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on 6 May 2017
BOC this was not, but Roeser produced an album that gave insight into what he was all about, with compositions showing his influences. I saw BOC a couple of times in the 1970s and those shows were evidence that (with the exception of the underrated and understated Allen Lanier) Roeser was the only one of the five with any significant musical ability. He was a better singer than Bloom or either of the Bouchards, but his voice just did not always suit what BOC were about. This is a perfect showcase for him.
The tracks vary from standard rock, through a neat instrumental (Anwar's Theme), tasty jazz-style (Wind, Weather And Storm) to a cover of a 60s pop song (with vocals by his wife). The liner notes in this updated version (no new tracks) are interesting and I am glad Roeser points out about the joke on the cover picture, which I totally missed 35 years ago (that long ago, amazing!).
If you liked what Roeser did in BOC then you should like this.
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on 7 November 2011
On the back of BOC's successful 1981 album "Fire Of Unknown Origin" their lead guitarist (& leading commercial asset) Buck Dharma was given the backing to finally make a solo album.
Buck was press ganged into releasing "Burnin For You" over to BOC in 81, a seminal track that he was hoping to keep for "Flat Out" - you can see where it would fit nicely on "Side 2" but fans of Buck's work should still find this a strong & rewarding collection.
If my memory is correct I bought this album just prior to Christmas 1982 & I played it to death through the extended Xmas & New Year holiday - it holds special memories for me & my perception is that it is a very personal album for Buck - with a very warm & nostalgic feel to it.
Buck had demonstrated from the Stalk Forrest days right through to the early 80's that he was a songwriter, guitarist & vocalist of exceptional quality working in the rock arena - so no surprise that this solo project further demonstrates his qualities.
For me Side 1 is very impressive starting with the amp bumping "Born To Rock" (Buck announcing his musical roots) with blistering guitars right through to the slower (& very warped) eternal love story of "Your Loving Heart" - this one has a real "Twilight Zone" shock ending hidden in the lyrics.
My personal faves are "That Summer Night" & "Cold Wind" - slick AOR, guitar layered & expertly crafted bliss from the master that bought us The Reaper & I Love The Night.
Side 1 has a cohesive, progressive feel to it around Buck's journey through his "Rights of Passage" - you can sense the fairgrounds, sports cars & early female encounters from his teenage years (circa the early sixties).
Side 2 is more varied & experimental - I have no doubt that other BD fans will find this at least as enjoyable as the first - "Five Thirty Five" and "All Tied Up" are further examples of Buck's trademark sound - tasteful, hook laden rockers - possibly more conventional than most of his BOC work & still running along relationship themes.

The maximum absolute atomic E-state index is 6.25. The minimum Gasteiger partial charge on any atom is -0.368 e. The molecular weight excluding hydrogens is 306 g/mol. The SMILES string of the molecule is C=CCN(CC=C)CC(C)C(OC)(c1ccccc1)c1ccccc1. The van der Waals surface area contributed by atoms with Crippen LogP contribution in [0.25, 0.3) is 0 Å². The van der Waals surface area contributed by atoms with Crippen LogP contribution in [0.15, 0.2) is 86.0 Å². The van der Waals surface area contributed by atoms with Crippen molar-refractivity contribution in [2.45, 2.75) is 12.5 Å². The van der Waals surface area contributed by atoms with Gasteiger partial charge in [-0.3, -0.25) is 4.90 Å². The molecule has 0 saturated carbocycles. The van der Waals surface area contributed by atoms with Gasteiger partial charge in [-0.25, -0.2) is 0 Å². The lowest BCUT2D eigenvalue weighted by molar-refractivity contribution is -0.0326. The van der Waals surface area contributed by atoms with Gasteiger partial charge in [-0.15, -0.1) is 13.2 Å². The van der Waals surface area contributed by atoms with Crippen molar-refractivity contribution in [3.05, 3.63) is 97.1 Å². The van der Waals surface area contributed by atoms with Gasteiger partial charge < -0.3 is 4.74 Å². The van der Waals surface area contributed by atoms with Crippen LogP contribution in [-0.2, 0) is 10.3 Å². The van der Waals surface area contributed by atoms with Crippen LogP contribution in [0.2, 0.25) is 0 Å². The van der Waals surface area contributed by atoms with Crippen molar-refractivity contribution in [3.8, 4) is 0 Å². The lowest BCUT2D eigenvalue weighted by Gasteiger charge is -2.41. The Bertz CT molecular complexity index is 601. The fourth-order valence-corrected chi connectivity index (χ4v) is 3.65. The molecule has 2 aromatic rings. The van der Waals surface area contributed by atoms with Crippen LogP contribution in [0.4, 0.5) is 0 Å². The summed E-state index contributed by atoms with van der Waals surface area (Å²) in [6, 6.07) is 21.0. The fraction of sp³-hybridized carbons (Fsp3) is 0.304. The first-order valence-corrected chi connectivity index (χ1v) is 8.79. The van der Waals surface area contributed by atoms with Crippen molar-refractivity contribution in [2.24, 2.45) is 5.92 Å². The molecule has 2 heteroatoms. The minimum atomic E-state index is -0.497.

"Wind, Weather & Storm" portrays Meltzer's lyrics in an atypical & vocally driven format - "Anwar's Theme" is a counterbalancing instrumental that flexes Buck's dexterity with the guitar.
The final track is a moving version of "Come Softly To Me" - clearly a song that means a lot to Mr & Mrs Roeser & the shared vocal is impressive & touching - stylistically this track may not quite fit but its quality is not out of place with the rest of the material (here's where "Burnin For You" would have featured nicely though).
In conclusion the disc is a treat for his fans & should appeal to anyone with an ear for high end AOR - that is AOR with some real substance & lasting value.
(Related Note : When I saw BOC in Birmingham in Feb 84 they included a bang on version of "Born To Rock" in the set & I think that Aldo Nova returned to the stage to play on "Take Me Away"?)
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on 9 January 2004
Buck Dharma is the lead guitarist, sometimes vocalist and founding member of hard rock outfit Blue Oyster Cult ( most famous for the MOR classic "Don’t Fear The Reaper").
Anybody familiar with Buck’s BOC work might be surprised that Flat Out is overall a very mellow rock album, although, he does rock out on. "Born to Rock" and "5:45" most of the time he takes a laid back approach.
Well played and produced, 60’s harmonies, intelligent 70’s prog rock guitar and a touch of 80’s synthesizers are welded on to some solid songs which often incorporates BOC’s trademark off centre approach to lyricwriting, in "Your Loving Heart" Flat Out has one of the most twisted love songs I have ever heard by a mainstream artist.
There are some beautifully crafted songs here like "That Summer Night" and "Cold Wind" which are surprisingly soulful and evocative and recall BOC’s quieter moments from "Spectres" and "Mirrors" like "I Love the Night" and "In Thee".
I have a few grumbles. Unfortunately for such a short album there are way too many fillers, The instrumental "Anwar’s Theme" goes nowhere very interesting, also the acapella "Wind, Weather and Storm" won’t be every rock fan’s cup of tea worst of all the album just kind of fades out with the pretty but unconvincing "Come Softly to Me"
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